Tag Archives: Vietnam Memorial

Phantom John (Part Three)



She felt like arguing her case, but people were breathing hard on her neck, and she didn’t want to create a scene there. So up she went, past the black wall and toward the white Lincoln Memorial. She was oblivious to all, walking in a tunnel. Until she reached the lit window of the information booth at the end of it, where no one was waiting but her, of course: only she had troubles finding her name.

Troubles all over. Because even there, the woman behind the desk, computer and all, couldn’t find her father’s name listed anywhere. She even asked Joy to say the name loud and clear, and then searched again, looking for a Rossi with an extra s. To no avail, though: she marked something on a separate piece of paper and handed it to Joy, together with Joy’s own note.
“There must be a mistake somewhere. He’s not listed.”
“How…” Joy began saying, but couldn’t continue.
“I don’t know how, sweetie. Here’s the list of the dates on the panels. I’ve circled his date, February sixty-nine, panel thirty-three west, line thirty. Why don’t you look for his name there, all right?”

She smiled politely, but Joy couldn’t return the smile, even if what she’d told her to do presented a glimmer of hope. Her tunnel had just lost all source of light. And in it, Joy drifted down blindly, hovering between life and death, until she hit the wall again. Where she opened her eyes and read the inscription on the first panel: “1959 IN HONOR OF THE MEN AND WOMEN OF THE ARMED FORCES OF THE UNITED STATES WHO SERVED IN THE VIETNAM WAR. THE NAMES OF THOSE WHO GAVE THEIR LIVES AND OF THOSE WHO REMAIN MISSING ARE INSCRIBED IN THE ORDER THEY WERE TAKEN FROM US.”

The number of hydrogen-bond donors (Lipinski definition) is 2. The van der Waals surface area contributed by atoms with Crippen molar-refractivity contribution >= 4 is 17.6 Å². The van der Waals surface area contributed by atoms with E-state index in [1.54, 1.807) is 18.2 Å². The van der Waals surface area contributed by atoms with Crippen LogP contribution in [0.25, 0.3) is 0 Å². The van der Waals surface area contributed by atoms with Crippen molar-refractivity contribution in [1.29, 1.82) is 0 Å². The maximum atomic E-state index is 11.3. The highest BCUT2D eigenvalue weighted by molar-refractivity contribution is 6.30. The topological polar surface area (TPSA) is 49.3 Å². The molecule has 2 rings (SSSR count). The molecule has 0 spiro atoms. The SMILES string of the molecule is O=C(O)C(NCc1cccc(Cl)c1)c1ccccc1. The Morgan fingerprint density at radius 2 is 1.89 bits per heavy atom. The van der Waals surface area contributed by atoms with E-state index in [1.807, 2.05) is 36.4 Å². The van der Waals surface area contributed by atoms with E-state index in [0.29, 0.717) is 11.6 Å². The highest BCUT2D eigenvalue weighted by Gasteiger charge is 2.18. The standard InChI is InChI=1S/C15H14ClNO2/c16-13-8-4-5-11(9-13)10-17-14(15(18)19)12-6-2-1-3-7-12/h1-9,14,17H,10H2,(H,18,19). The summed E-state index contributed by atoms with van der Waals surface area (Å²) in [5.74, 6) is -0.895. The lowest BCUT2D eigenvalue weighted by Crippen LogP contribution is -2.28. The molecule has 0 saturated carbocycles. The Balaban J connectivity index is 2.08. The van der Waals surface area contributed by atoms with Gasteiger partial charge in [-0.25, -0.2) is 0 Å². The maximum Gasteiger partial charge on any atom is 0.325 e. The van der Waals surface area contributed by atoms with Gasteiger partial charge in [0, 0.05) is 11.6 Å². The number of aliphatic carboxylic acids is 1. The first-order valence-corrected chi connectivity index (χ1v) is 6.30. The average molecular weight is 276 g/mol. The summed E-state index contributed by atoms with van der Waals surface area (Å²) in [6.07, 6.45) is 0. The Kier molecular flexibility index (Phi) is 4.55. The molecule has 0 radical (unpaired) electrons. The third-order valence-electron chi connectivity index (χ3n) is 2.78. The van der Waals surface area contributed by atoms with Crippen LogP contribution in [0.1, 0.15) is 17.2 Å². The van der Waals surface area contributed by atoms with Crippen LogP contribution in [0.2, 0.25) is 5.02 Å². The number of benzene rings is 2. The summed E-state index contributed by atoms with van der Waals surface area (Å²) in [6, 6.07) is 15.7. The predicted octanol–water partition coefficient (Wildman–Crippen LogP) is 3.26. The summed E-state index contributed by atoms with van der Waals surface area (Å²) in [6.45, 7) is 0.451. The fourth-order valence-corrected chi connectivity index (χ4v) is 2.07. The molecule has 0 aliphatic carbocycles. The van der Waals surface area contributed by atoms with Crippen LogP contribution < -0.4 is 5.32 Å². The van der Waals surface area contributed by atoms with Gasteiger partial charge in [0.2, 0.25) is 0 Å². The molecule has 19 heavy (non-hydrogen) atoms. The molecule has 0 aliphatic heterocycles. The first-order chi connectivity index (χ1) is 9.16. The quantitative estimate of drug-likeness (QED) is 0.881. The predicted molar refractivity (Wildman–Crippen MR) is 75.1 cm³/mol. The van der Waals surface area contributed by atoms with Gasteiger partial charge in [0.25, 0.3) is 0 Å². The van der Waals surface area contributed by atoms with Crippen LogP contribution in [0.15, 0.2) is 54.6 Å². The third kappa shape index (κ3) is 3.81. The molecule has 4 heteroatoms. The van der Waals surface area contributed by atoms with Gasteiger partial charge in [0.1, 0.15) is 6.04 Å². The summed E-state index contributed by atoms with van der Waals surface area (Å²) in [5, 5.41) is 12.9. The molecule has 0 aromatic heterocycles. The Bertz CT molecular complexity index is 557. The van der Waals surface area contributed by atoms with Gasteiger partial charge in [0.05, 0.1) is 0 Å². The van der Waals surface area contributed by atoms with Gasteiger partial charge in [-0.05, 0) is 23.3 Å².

“Who remain missing…” was all Joy could think of, while searching for her father’s panel and line. But when she found it – he was still missing. She could not find his name among those who died, or remained missing, on that whole panel. Nor did she find his name written on the panel to the left. Or on the panel to the right. Or anywhere else on this big, black, threatening wall.

She wanted to weep for the dead – like everybody else did. She wanted to put flowers down under his panel – like everybody else did. She wanted to kiss his name – like everybody else did. But instead, how humiliating, she bumped into someone. A grieving stranger. And had to apologize, just as a sudden weakness in her knees, and a hard, knot-like sensation in her stomach, almost took her down to the ground.